Tuesday, February 14, 2017

 Women, Resistance and the Power of Song “The ability to use song as a weapon of social control is a valued skill in Haiti, as it is in several other Afro-American settings. Where the social norms emphasize the avoidance of direct confrontation, singing, typically under the transparent veil of nondirected, objectified discourse, serves asa vehicle for venting hostilities and exercising power.  ( Richamn, 1987)

Singing and dancing as a means of resistance and self identity in Haiti

 From the book, Where Hands are Many
This community song, speaks to my country, as well.
 Home Folks Where Are You? Home folks where are you?Let us join together to advance the struggleThe struggle is hard, we must move forwardLet’s get together and see if we can do it. We’re living in a country torn by animosityPeople are betraying their friends for moneyThey’re assassinating a population for seeking after libertyHome folks where are you? Women, where are you? You must say where you stand!The struggle has room for all,And women have a role at the helmTighten your headscarves, hold hands and let’s forward.Where are you women?
   In Haiti, everything of importance begins and ends with a song.   Mothers are taught the warning signs in pregnancy through song.  The matrones are taught sterile technique through song.  Singing is woven into the fabric of life. Once I was helping to support a protest of cutting old growth forests in Oregon.  It went on for many days and nights.   When we decided to sing, a person stopped us and said, “Singing is for the 60”s.   We don’t sing anymore.” I considered the possibility of resistance without song; of all the civil rights songs and labor songs.   I think of how song united generations to oppose unjust wars and oppression. 
 “We don’t sing anymore.”    That moment has stayed with me.  In a protest; one person telling another that they cannot sing.
 My country loves singers but not necessarily singing.   Our Grammy winning singers make statements for us but, we, as a culture, don’t sing.  We listen to singers.  We have famous singers at our rallies and protests but singing is difficult.
 Singing is related to talent in the US.  We have popular television shows about talent- not the joy of singing.  In Haiti, singing is part of being human, a part of the community, of being Haitien.
 I once started a school, in which we agreed that we would start each day with a song.  This was back when we were dreaming up a perfect school day.  When we tried to think about the importance of the flow of a day and not just what was taught.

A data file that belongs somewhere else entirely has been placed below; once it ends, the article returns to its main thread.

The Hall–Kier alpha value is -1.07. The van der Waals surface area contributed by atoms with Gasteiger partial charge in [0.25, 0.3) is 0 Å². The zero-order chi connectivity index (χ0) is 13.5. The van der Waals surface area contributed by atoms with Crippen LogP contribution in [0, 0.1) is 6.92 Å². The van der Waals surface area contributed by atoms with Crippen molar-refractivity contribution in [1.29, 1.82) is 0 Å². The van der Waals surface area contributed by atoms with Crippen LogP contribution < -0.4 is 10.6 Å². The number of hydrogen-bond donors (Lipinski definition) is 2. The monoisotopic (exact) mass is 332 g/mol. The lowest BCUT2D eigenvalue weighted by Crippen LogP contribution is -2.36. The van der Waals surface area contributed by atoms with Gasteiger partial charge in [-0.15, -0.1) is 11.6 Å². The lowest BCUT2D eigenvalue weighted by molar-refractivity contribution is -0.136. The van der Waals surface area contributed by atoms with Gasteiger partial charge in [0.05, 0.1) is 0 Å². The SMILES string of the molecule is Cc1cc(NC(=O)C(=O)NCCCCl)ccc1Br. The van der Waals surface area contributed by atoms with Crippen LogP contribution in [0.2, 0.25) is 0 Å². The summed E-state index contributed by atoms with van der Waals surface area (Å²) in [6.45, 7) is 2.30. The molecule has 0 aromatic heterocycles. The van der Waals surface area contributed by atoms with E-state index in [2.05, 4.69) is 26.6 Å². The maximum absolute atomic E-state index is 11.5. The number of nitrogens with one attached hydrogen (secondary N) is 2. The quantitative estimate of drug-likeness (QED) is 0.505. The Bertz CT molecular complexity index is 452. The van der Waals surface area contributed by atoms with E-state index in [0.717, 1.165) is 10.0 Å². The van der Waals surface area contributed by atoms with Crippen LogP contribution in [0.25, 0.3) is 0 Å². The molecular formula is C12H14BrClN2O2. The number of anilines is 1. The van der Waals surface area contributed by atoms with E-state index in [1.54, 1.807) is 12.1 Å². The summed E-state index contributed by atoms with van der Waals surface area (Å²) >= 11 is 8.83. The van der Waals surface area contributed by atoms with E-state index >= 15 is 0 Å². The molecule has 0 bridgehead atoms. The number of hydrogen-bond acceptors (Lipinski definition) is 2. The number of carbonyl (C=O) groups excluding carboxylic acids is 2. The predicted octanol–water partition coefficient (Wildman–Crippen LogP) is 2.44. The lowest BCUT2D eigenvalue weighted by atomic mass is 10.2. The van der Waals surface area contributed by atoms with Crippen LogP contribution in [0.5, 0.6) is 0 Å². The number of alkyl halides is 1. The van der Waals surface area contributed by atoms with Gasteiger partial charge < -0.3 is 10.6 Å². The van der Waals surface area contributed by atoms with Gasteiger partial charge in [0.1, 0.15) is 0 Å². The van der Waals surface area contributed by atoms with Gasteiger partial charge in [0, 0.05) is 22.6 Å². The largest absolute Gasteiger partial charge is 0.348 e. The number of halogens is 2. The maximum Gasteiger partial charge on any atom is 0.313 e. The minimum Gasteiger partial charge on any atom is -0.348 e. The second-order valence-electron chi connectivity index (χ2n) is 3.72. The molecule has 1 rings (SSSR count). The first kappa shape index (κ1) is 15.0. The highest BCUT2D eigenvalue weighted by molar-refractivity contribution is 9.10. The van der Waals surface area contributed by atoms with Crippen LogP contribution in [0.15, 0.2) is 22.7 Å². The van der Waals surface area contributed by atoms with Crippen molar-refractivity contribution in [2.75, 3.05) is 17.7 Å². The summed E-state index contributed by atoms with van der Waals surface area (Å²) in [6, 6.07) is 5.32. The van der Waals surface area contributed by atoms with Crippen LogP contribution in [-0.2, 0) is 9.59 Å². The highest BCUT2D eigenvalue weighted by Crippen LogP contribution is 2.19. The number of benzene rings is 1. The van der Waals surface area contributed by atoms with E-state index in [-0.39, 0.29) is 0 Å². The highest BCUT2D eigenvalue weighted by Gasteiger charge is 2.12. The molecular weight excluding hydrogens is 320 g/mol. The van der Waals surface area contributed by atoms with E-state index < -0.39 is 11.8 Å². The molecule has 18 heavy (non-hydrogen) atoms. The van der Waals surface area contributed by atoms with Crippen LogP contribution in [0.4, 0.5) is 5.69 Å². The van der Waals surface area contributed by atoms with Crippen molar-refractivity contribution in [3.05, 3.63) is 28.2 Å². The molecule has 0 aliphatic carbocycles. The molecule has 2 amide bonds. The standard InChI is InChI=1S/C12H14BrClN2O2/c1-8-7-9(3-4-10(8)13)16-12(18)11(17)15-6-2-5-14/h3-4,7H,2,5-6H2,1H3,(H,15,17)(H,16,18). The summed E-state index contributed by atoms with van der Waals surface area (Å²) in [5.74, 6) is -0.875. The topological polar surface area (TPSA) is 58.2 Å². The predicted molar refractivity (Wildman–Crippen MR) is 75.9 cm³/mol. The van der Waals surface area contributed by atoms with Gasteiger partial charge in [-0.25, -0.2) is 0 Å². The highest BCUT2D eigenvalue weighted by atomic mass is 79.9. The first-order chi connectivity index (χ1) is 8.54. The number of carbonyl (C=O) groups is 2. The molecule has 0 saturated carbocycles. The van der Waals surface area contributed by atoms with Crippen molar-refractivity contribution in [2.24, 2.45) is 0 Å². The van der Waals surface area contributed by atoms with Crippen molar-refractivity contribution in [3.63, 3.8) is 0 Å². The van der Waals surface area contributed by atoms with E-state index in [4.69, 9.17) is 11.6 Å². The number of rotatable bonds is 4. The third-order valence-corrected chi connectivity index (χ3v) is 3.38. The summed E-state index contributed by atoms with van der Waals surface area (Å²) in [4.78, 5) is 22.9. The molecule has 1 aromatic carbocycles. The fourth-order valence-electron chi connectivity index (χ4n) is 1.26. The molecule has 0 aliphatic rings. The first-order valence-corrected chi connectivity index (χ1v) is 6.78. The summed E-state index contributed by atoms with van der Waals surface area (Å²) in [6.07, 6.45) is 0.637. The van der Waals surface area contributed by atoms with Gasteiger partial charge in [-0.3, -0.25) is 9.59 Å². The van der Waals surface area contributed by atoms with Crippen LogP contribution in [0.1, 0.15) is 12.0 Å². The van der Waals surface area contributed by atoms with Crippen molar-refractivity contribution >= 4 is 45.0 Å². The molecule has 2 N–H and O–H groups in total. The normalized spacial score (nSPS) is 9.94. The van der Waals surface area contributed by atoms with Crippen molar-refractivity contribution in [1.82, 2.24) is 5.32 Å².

At first, everyone loved to sing.  It was a powerful part of the school day and the teachers all 100% sang too.  The songs taught cultural norms of kindness and respect as well as concepts of ecology and history.  Being a “good “singer was not important.   We sang with love and joy.  It was a form of joyful resistance to mainstream education.   Back then; we had many partnerships with Native American groups who reinforced the belief that singing was a vital part of any day.   It was a means of offering gratitude. Overtime, the singing was cut back.  Teachers rarely sang with their classes.   A specialist was required to lead singing.  It became a subject and not a core part of the human experience.   The children, learning from the adults, also stopped believing.   It no longer was a core identity. It was a tradition without belief. 
 Some people believe we are all born with a song that will take us through life; a note, a phrase, a sound that stays with us.  We only have to find it and bring it into the world. In these post- inauguration days, I wonder who will write and sing our collective songs of common identity and resistance?  
 At night, in Cabestore, I listen to drumming and singing that goes on all night long.   People walk many miles to places I cannot see and sing in unison for hours.  Someone says, “Are you afraid?”   But I am not afraid.  I am in awe. My generation sang their way through the Civil Right movement and Vietnam.  But at some point, the collective song gave way to entertainment and rock icons and millionaire. I was at Woodstock.   This was later called a defining moment of my generation.  The Woodstock generation is in the white house now and in congress and it is anything but a “Summer of Love.”   We stopped singing, sat back and bought more and more technology to listen to music; not to be the music.  We became iPods and iTunes but rarely “we sing. “   We karaoke but even that is competitive.
 At Woodstock, Country Joe and the Fish screams,  “There are thousands of you out there and I can’t hear you sing.” and he tried again. “One, two, three, four, what are we fighting for.”   But neither the song nor the movement lasted for long.
  Pete Seeger kept saying, “You need to learn to sing together. I will sing with you but not for you.” For over twenty years, I hosted a Family Sing but over time, the guitar players left to become performers and the singers felt too lost without them.
 And so in my lessons learned on resistance from Haiti, I offer the suggestion of song.    When Haitien women sing, I can see that they have transcended poverty to a place of power and self-identity. 

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